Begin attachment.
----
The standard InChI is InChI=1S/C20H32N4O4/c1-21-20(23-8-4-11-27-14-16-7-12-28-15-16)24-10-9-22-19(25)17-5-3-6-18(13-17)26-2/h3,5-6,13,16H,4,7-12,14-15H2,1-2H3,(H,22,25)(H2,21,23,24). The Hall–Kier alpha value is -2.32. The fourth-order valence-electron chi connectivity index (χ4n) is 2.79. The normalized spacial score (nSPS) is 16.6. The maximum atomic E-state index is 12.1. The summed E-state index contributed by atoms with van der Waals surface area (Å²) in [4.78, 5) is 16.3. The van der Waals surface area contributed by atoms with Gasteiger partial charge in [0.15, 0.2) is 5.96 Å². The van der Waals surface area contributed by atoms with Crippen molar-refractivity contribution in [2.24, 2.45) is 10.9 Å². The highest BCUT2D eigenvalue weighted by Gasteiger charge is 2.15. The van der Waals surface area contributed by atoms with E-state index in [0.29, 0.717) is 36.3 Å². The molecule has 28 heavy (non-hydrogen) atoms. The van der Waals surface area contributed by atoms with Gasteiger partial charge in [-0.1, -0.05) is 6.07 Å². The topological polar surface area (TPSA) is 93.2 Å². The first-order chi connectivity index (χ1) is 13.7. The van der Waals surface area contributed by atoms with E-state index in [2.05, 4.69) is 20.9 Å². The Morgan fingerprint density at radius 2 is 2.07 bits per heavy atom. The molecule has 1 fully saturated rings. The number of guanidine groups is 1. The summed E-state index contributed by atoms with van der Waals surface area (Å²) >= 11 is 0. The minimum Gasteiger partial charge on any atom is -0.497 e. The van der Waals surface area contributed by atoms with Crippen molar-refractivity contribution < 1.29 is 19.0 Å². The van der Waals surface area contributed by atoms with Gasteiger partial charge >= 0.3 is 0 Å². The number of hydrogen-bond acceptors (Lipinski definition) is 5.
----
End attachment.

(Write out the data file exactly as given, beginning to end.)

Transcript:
The standard InChI is InChI=1S/C20H32N4O4/c1-21-20(23-8-4-11-27-14-16-7-12-28-15-16)24-10-9-22-19(25)17-5-3-6-18(13-17)26-2/h3,5-6,13,16H,4,7-12,14-15H2,1-2H3,(H,22,25)(H2,21,23,24). The Hall–Kier alpha value is -2.32. The fourth-order valence-electron chi connectivity index (χ4n) is 2.79. The normalized spacial score (nSPS) is 16.6. The maximum atomic E-state index is 12.1. The summed E-state index contributed by atoms with van der Waals surface area (Å²) in [4.78, 5) is 16.3. The van der Waals surface area contributed by atoms with Gasteiger partial charge in [0.15, 0.2) is 5.96 Å². The van der Waals surface area contributed by atoms with Crippen molar-refractivity contribution in [2.24, 2.45) is 10.9 Å². The highest BCUT2D eigenvalue weighted by Gasteiger charge is 2.15. The van der Waals surface area contributed by atoms with E-state index in [0.29, 0.717) is 36.3 Å². The molecule has 28 heavy (non-hydrogen) atoms. The van der Waals surface area contributed by atoms with Gasteiger partial charge in [-0.1, -0.05) is 6.07 Å². The topological polar surface area (TPSA) is 93.2 Å². The first-order chi connectivity index (χ1) is 13.7. The van der Waals surface area contributed by atoms with E-state index in [2.05, 4.69) is 20.9 Å². The Morgan fingerprint density at radius 2 is 2.07 bits per heavy atom. The molecule has 1 fully saturated rings. The number of guanidine groups is 1. The summed E-state index contributed by atoms with van der Waals surface area (Å²) >= 11 is 0. The minimum Gasteiger partial charge on any atom is -0.497 e. The van der Waals surface area contributed by atoms with Crippen molar-refractivity contribution < 1.29 is 19.0 Å². The van der Waals surface area contributed by atoms with Gasteiger partial charge >= 0.3 is 0 Å². The number of hydrogen-bond acceptors (Lipinski definition) is 5.